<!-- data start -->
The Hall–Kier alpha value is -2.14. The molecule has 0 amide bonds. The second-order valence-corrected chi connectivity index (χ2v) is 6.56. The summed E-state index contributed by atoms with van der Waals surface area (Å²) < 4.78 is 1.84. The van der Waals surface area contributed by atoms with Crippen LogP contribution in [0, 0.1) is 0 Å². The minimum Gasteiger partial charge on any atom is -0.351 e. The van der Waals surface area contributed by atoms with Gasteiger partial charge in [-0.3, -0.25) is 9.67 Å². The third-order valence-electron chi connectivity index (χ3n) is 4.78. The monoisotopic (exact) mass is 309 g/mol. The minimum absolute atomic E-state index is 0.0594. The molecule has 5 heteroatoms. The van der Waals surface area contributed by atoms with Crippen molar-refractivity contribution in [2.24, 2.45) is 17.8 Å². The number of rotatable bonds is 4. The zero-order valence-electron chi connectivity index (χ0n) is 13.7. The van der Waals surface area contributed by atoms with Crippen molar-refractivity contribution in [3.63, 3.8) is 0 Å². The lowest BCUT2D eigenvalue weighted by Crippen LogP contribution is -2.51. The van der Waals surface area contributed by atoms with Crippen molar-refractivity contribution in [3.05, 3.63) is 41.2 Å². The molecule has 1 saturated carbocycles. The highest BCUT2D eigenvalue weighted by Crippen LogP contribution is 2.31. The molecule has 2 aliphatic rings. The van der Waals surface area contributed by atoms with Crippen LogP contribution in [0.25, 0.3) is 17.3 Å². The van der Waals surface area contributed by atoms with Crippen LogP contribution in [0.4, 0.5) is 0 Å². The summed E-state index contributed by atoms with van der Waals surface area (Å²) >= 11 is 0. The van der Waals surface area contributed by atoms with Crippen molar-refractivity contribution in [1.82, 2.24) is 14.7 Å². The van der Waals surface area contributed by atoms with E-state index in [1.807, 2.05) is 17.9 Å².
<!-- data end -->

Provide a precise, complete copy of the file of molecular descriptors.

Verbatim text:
The Hall–Kier alpha value is -2.14. The molecule has 0 amide bonds. The second-order valence-corrected chi connectivity index (χ2v) is 6.56. The summed E-state index contributed by atoms with van der Waals surface area (Å²) < 4.78 is 1.84. The van der Waals surface area contributed by atoms with Crippen LogP contribution in [0, 0.1) is 0 Å². The minimum Gasteiger partial charge on any atom is -0.351 e. The van der Waals surface area contributed by atoms with Gasteiger partial charge in [-0.3, -0.25) is 9.67 Å². The third-order valence-electron chi connectivity index (χ3n) is 4.78. The monoisotopic (exact) mass is 309 g/mol. The minimum absolute atomic E-state index is 0.0594. The molecule has 5 heteroatoms. The van der Waals surface area contributed by atoms with Crippen molar-refractivity contribution in [2.24, 2.45) is 17.8 Å². The number of rotatable bonds is 4. The zero-order valence-electron chi connectivity index (χ0n) is 13.7. The van der Waals surface area contributed by atoms with Crippen molar-refractivity contribution in [3.63, 3.8) is 0 Å². The lowest BCUT2D eigenvalue weighted by Crippen LogP contribution is -2.51. The van der Waals surface area contributed by atoms with Crippen molar-refractivity contribution in [3.05, 3.63) is 41.2 Å². The molecule has 1 saturated carbocycles. The highest BCUT2D eigenvalue weighted by Crippen LogP contribution is 2.31. The molecule has 2 aliphatic rings. The van der Waals surface area contributed by atoms with Crippen LogP contribution in [0.25, 0.3) is 17.3 Å². The van der Waals surface area contributed by atoms with Crippen LogP contribution in [0.4, 0.5) is 0 Å². The summed E-state index contributed by atoms with van der Waals surface area (Å²) >= 11 is 0. The van der Waals surface area contributed by atoms with Crippen molar-refractivity contribution in [1.82, 2.24) is 14.7 Å². The van der Waals surface area contributed by atoms with E-state index in [1.807, 2.05) is 17.9 Å².